4. Physical activity in patients with type 2 diabetes and hypertension – insights into motivations and barriers from the MOBILE study

    PubMed Central

    Duclos, Martine; Dejager, Sylvie; Postel-Vinay, Nicolas; di Nicola, Sylvie; Quéré, Stéphane; Fiquet, Béatrice

    2015-01-01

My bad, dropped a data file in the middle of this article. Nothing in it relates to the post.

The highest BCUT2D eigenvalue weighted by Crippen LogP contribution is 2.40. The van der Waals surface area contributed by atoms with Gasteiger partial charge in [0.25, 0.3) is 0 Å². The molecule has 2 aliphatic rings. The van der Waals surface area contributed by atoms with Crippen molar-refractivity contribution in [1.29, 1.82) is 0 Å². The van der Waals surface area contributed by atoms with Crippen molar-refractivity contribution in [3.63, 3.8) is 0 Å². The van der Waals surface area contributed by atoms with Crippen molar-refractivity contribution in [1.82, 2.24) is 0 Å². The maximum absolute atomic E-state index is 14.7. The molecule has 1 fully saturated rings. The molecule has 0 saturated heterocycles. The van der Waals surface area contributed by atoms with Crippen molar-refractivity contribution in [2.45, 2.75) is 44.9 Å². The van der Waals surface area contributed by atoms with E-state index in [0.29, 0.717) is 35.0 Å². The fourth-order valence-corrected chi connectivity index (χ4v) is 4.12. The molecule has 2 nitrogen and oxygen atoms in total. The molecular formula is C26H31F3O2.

Background Although physical activity (PA) is key in the management of type 2 diabetes (T2DM) and hypertension, it is difficult to implement in practice. Methods Cross-sectional, observational study. Participating physicians were asked to recruit two active and four inactive patients, screened with the Ricci-Gagnon (RG) self-questionnaire (active if score ≥16). Patients subsequently completed the International Physical Activity Questionnaire. The objective was to assess the achievement of individualized glycated hemoglobin and blood pressure goals (<140/90 mmHg) in the active vs inactive cohort, to explore the correlates for meeting both targets by multivariate analysis, and to examine the barriers and motivations to engage in PA. Results About 1,766 patients were analyzed. Active (n=628) vs inactive (n=1,138) patients were more often male, younger, less obese, had shorter durations of diabetes, fewer complications and other health issues, such as osteoarticular disorders (P<0.001 for all). Their diabetes and hypertension control was better and obtained despite a lower treatment burden. The biggest difference in PA between the active vs inactive patients was the percentage who declared engaging in regular leisure-type PA (97.9% vs 9.6%), also reflected in the percentage with vigorous activities in International Physical Activity Questionnaire (59.5% vs 9.6%). Target control was achieved by 33% of active and 19% of inactive patients (P<0.001). Active patients, those with fewer barriers to PA, with lower treatment burden, and with an active physician, were more likely to reach targets. The physician’s role emerged in the motivations (reassurance on health issues, training on hypoglycemia risk, and prescription/monitoring of the PA by the physician). A negative self-image was the highest ranked barrier for the inactive patients, followed by lack of support and medical concerns. Conclusion Physicians should consider PA prescription as seriously as any drug